Sunday, February 18, 2018

A Hole In My Cape

I believe teaching is a difficult profession, yet one of the most important and rewarding. Children sit in our classrooms today and tomorrow will be the ones leading us, taking care of us, and making decisions which will impact all of us.

That is a humbling thought.

Many people see teachers as super-heroes.  If this image is accurate, then my cape got a hole last week.

Without giving too many details, I was verbally attacked by a group of students.

I was in the middle of working with them through a difficult text, and they were not doing their part in the learning process.  Because of their behavior, I stopped teaching and had a conversation about the importance of learning, graduating high school, and finding a good job in order to support themselves.  I told them it starts in sixth grade.

I am sure many of us have had similar conversations at some point with our students.

Sadly, they took my words, twisted them, and spit them out with a "strong dislike" for me, teachers, and school in general.  They became enraged and took that rage out on me.

The next day, I talked with the dean of students, and I requested that no suspensions be given.  However, I assured him I would stand by the consequences they thought would be best.

Later that day, a few students came in and said they owed me a thank you for not getting them suspended.  Another one asked why I would do that.

A third one, who was not involved in the incident but is a student in the class, quietly replied, "Because she is nice."

I didn't do it because I am nice.  I did it because after much thinking, I felt it was the right thing to do.

  • I want them to know they have a voice, but that doesn't mean their voice needs to be disrespectful or full of hate.  Suspending them would only send a message that their words don't matter to me. I want them to know they have a voice in my classroom.
  • I know suspending them would not lead to the results I want.  I want a community of learners who listen to each other, who question perspectives, who discuss problems, and who collaborate and work together to find solutions.  Suspending them would not get me those results; it would only feed the anger.

I know that I need to learn from this experience as much as they do. Reflecting back on that day, I have questions of my own and answers to find.  Why do they dislike school so much?  What can I do to teach them how to handle disagreements? How do I show them to use their voice in a positive way? How do I rebuild those relationships? How can I get them to understand that literacy is the key to opening up their world to all that is possible?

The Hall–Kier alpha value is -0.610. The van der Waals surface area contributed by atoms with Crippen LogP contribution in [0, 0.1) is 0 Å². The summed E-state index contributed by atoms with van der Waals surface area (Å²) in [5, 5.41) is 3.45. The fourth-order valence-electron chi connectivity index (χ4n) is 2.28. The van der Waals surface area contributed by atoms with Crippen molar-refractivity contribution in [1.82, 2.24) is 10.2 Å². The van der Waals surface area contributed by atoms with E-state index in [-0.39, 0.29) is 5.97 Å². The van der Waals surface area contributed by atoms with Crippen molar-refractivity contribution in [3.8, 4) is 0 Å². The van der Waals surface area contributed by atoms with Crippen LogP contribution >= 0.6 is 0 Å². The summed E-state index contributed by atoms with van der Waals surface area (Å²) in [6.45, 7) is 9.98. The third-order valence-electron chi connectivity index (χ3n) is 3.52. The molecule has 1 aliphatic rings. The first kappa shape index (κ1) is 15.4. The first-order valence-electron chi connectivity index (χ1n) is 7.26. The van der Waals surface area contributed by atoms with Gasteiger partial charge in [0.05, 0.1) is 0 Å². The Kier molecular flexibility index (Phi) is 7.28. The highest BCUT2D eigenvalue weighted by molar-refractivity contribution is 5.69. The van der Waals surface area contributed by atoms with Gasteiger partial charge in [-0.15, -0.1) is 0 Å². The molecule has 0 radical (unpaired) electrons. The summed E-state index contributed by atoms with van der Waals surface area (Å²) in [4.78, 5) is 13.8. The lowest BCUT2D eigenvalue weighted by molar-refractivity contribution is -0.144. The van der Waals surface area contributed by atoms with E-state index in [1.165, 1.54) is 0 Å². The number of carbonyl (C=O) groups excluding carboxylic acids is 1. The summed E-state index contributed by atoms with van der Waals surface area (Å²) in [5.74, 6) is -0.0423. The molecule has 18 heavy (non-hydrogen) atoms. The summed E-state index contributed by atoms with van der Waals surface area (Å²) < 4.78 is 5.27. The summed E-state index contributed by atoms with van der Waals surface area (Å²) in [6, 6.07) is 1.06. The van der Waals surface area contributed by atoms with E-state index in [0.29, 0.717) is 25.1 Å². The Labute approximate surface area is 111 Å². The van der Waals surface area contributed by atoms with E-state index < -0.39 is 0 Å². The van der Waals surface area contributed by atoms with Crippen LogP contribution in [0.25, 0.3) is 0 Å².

But the most important question I have from all of this is where do we go from here?  I have a three day weekend to think about how I will handle things on Tuesday afternoon.  
Yes, my cape got a hole last week, but thankfully, I know how to sew.  I will wrap that thread up in resilience, compassion, and respect.  And hopefully, we will patch that hole up together.

Thursday, February 8, 2018

Kaleidoscope of Color #PoetryFriday

It's Poetry Friday, and Sally is hosting the round-up and sharing some terse verse with us.  Check it out!

This week I wrote a poem using the 15 words or less picture prompt from Laura Purdie Salas. This image is from artwork found in an airport!

It reminded me a little of stained glass and a kaleidoscope.  Here is my rough draft.

Photo by Laura Purdie Salas

a kaleidoscope of color
stretches to the sky
perfectly placed pieces 
just beyond my reach

Thursday, January 25, 2018

Morning Crystals #PoetryFriday

It's Poetry Friday! Carol at Beyond Literacy Link has the round-up today and is sharing her invitation to the Winter Wonderland Gallery. 

January brought with it a true winter - cold temps, wind chill, snow, ice and the flu. During one winter storm a few weeks ago, ice made its debut.  I don't like traveling on ice, but it sure creates some magical moments.  

Here is one I share with you today and with Carol for her gallery.

Saturday, January 20, 2018

Celebrating My Grandma #celebratelu

I am so thankful for Ruth Ayres, who extends an invitation to share the celebrations from our week.  Why don't you join us?

Today I celebrate the life of my grandma.

Today I woke to the message that she peacefully passed early this morning.

Today I remember how hard she worked, 
                      how hard she lived, 
                      and how hard she loved 
                      ...for 92 years.
Today I celebrate the 54 years (minus one day) I had her in my life.

I am one blessed granddaughter.

Friday, January 19, 2018

Merry-Go-Round #PoetryFriday

It's Poetry Friday, and I am trying to sustain the habit of writing. Today, I join Kay at A Journey Through the Pages and many others to share a bit of poetry on this once again cold weekend.